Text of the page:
Boost for exports to former Soviet Union

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THE GOVERNMENT is boosting its backing for exports to the former Soviet Union despite last weekend's disturbances in Moscow and serious unrest elsewhere in the region, writes David Bowen.

The state-owned Export Credits Guarantee Department has told capital goods exporters that for the first time since the break-up of the Soviet Union insurance against non-payment is available for sales to Estonia, Latvia and Kazakhstan. ECGD is also considering restoring cover on Azerbaijan, Turkmenistan and Uzbekistan.

Cover on Russia, which has been available for a year, is being maintained and exporters are being encouraged to apply for dollars 300m worth of export credits.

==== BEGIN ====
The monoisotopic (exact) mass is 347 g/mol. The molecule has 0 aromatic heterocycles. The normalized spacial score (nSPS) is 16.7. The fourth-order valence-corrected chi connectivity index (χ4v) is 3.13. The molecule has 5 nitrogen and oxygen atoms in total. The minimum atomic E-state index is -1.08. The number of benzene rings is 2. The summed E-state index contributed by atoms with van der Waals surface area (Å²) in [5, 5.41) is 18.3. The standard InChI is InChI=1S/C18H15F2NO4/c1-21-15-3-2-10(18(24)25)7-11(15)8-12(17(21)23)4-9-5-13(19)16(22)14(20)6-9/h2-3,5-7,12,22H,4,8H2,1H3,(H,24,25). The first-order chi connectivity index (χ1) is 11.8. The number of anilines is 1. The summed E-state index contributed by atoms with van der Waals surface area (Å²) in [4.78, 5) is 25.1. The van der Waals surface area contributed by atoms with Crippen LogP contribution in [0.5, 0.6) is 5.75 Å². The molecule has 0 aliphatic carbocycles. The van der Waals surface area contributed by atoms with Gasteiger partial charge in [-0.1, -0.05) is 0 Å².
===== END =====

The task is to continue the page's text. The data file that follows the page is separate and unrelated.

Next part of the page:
An dollars 800m credit line, backed by ECGD, was established last year, and dollars 500m has already been committed on four large contracts. One of these, a telecommunications project undertaken by GPT, is understood to be close to final signature.

The former Soviet Union is, however, regarded as too risky to be included in ECGD's mainstream business.

Any losses will be borne directly by the Government, which has become much more aggressive in supporting British exporters in the past year.

Last month Richard Needham, the trade minister, announced that ECGD issued guarantees on capital goods exports totalling pounds 1.5bn in the first quarter of the financial year, compared with a total of pounds 3.8bn for the whole of 1992/3.

He said ECGD cover would be increased as much as is necessary to ensure that exports of capital equipment to non-OECD countries doubled by the year 2000.